The Veterans Day event held Nov. 11 in Bella Vista was a wonderful celebration of our veterans as well as a an entertaining homecoming of sorts for Congressman Steve Womack, whose fondness for Bella Vista, its citizens and officials was quite evident in the words he expressed during his keynote address.
Womack, who served as mayor of Rogers for 12 years, opened his speech by commending his friend and Bella Vista Mayor Peter Christie for the work he does in running a city whose population of 30,000 consists mainly of transplants from other areas.
"I tell people all the time that one of the hardest jobs in public service has to be the mayor of Bella Vista," said Womack, continuing with a laugh, "because you've got all these people who've moved in here from all over creation telling the mayor how they did it back where they came from."
During the introduction of guests -- before Womack began his speech -- event emcee, Lt. Col. Jim Parsons (Ret.) introduced Christie and praised him for getting the most out of the funds available to run the city without the help of factories or big corporations to supplement the economy.
Womack couldn't let the comment go without spicing it up a bit.
"Did you notice that Jim Parsons said, when he was introducing my friend Peter Christie, how he was talking about how this was a city of 30,000 people now and that we don't have any smokestacks ... but we did have the stump dump. Who needs smokestacks?"
Other notes of interest from the event included:
-- Parsons said Christie is also tasked with maintaining "600 miles of roads that weren't built right in the first place," adding, "so we appreciate the things he does on a salary that's not commiserate with other mayors in the state."
-- Parsons introduced Bella Vista resident Basia Berner, 91, to the crowd. As an 11-year old in Warsaw, Poland, she enlisted with the Polish underground's freedom fighters to push back against Hitler's blietkrieg through Poland.
"Many times her life was in jeopardy of being shot outright because she was active in sabotage, espionage, and assassination activities," Parsons said. "Many times she could have been caught and she told me 'it was only through God's will that she's here today.'"
-- Another Bella Vista characteristic that was praised more than once was the way individuals here are so willing and eager to volunteer their own time and efforts to help others.
Two of those individuals, Beau Regan and Ryan Clarke, have committed through their business, Hooyeah Tree & Landscape, to keep the Bella Vista Veterans Wall of Honor clean and looking nice.
"When we had the flood down at Lake Bella Vista," Parsons said, "they took two days off, canceled out money (they would have made) from clients and voluntarily power washed our wall. And they have promised that they would do that every two years whether we have a flood or not."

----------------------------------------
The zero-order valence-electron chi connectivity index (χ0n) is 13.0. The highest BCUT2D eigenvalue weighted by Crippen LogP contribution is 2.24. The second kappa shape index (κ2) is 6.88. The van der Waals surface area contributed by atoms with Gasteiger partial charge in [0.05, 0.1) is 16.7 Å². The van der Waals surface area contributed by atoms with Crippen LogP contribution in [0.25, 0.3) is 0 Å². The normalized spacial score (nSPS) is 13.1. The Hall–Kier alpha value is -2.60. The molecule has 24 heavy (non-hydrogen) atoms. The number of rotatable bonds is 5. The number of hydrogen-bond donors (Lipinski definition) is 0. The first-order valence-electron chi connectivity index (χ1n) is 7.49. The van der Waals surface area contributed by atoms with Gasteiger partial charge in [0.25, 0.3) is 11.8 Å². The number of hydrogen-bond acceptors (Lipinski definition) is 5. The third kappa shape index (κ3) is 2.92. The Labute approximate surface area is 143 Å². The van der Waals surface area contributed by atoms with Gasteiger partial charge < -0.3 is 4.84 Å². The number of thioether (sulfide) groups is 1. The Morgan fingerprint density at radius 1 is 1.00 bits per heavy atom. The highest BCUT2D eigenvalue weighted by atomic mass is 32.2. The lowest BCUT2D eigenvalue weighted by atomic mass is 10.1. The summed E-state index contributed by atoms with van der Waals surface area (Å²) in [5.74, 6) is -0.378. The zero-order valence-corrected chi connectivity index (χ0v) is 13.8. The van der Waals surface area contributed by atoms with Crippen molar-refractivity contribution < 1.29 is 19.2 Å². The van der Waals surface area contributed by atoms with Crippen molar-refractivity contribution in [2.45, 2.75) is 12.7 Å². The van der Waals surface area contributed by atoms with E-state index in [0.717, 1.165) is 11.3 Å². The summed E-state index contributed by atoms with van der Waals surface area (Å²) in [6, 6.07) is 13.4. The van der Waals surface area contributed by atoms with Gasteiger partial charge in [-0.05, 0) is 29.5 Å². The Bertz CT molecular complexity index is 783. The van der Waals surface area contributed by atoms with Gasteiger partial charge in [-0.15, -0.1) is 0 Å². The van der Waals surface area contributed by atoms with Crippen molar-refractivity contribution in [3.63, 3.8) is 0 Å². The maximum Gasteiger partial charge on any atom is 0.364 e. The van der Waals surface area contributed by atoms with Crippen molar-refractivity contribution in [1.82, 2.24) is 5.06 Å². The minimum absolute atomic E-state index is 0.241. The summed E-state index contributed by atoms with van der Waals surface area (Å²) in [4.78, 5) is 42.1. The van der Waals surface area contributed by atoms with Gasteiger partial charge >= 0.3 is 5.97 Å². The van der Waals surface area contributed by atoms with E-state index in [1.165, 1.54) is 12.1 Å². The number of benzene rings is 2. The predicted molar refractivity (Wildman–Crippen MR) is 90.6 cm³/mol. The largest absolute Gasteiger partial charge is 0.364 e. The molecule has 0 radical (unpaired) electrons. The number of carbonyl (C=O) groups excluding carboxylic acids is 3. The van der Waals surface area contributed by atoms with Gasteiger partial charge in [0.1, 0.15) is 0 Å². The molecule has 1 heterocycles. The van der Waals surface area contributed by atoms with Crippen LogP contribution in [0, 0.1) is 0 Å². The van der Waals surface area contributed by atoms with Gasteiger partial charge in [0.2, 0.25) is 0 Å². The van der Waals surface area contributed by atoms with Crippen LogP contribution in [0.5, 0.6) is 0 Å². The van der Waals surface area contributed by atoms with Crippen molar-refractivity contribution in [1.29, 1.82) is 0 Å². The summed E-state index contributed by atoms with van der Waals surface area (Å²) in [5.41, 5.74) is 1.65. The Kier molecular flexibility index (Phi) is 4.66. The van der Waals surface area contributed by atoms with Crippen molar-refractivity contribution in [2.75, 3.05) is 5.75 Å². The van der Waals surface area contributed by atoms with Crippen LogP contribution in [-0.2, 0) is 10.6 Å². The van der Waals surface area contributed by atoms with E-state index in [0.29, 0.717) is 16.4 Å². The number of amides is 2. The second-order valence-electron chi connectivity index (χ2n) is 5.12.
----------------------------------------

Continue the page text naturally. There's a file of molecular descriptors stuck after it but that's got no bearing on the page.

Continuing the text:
-- Bella Vista resident and World War II veteran K.B. Smith was also recognized from his seat on the front row by Parsons.
"I asked K.B. Smith (earlier this yeear) if he would be our Fourth of July parade marshal and he said, 'Yes, I would be happy to do that except I've been called back to France because the French delegation wants to give me the highest award that the French give.'"
That French delegation was honoring Smith for his participation on D-Day.
"When he was 17 years old he was on a destroyer off Omaha Beach on June 6," said Parsons. "A huge German artillery piece had to be taken out on the beach. If that cannon had stayed there it would have knocked off troop ships way before they hit the beach. K.B. was on that ship that fired one of the first shots of the Normandy Invasion.
The French delegation ended up coming to Arkansas for the presentation to Smith.
"Instead of him having to go to France, they changed their mind and said, 'We'll come to Bella Vista,'" said Parsons. "So they did. The mountain came to Mohammed.'"
-- Lisa Watten was on hand to accept a certificate of appreciation in honor of her dad, Leonard Watten, who was instrumental as the director and architect of the Veterans Wall of Honor project.
Parsons also said of Lisa Watten, "Her great, great, great, great, great great great grandfather was at Concord Bridge when the British pulled up" at the start of the Revolutionary War.
"The British were hot and tired and probably angry," Parsons said, "and one of the British soldiers, we don't know which one, took a shot at (her relative), missed him and hit the soldier behind him, and so the general was obliged to say, 'Open fire.' And when he did, that was the shot heard round the world. And that was our first shot for freedom."
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Bennett Horne is the Managing Editor of The Weekly Vista. He can be reached via email at [email protected] Opinions expressed are those of the author.